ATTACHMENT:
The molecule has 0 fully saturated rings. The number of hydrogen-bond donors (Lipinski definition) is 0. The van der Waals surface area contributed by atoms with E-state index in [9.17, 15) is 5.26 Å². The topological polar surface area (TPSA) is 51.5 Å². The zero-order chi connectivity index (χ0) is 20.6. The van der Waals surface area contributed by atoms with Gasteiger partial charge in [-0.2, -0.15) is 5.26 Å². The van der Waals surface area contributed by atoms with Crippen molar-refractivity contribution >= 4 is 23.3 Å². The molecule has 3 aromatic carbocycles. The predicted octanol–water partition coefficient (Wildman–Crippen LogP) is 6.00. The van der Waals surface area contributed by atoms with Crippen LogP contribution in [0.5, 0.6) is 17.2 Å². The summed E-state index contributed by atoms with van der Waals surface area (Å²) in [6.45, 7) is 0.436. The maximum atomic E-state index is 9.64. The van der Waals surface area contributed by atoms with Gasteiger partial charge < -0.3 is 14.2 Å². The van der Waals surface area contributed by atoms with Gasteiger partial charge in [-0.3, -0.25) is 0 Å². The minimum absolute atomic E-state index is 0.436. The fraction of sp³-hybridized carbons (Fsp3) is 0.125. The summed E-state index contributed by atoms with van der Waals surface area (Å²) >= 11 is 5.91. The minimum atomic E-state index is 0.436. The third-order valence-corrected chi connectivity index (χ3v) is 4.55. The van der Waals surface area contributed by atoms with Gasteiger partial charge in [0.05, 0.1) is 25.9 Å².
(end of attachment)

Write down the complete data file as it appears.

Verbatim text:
The molecule has 0 fully saturated rings. The number of hydrogen-bond donors (Lipinski definition) is 0. The van der Waals surface area contributed by atoms with E-state index in [9.17, 15) is 5.26 Å². The topological polar surface area (TPSA) is 51.5 Å². The zero-order chi connectivity index (χ0) is 20.6. The van der Waals surface area contributed by atoms with Gasteiger partial charge in [-0.2, -0.15) is 5.26 Å². The van der Waals surface area contributed by atoms with Crippen molar-refractivity contribution >= 4 is 23.3 Å². The molecule has 3 aromatic carbocycles. The predicted octanol–water partition coefficient (Wildman–Crippen LogP) is 6.00. The van der Waals surface area contributed by atoms with Crippen LogP contribution in [0.5, 0.6) is 17.2 Å². The summed E-state index contributed by atoms with van der Waals surface area (Å²) in [6.45, 7) is 0.436. The maximum atomic E-state index is 9.64. The van der Waals surface area contributed by atoms with Gasteiger partial charge < -0.3 is 14.2 Å². The van der Waals surface area contributed by atoms with Gasteiger partial charge in [-0.3, -0.25) is 0 Å². The minimum absolute atomic E-state index is 0.436. The fraction of sp³-hybridized carbons (Fsp3) is 0.125. The summed E-state index contributed by atoms with van der Waals surface area (Å²) >= 11 is 5.91. The minimum atomic E-state index is 0.436. The third-order valence-corrected chi connectivity index (χ3v) is 4.55. The van der Waals surface area contributed by atoms with Gasteiger partial charge in [0.05, 0.1) is 25.9 Å².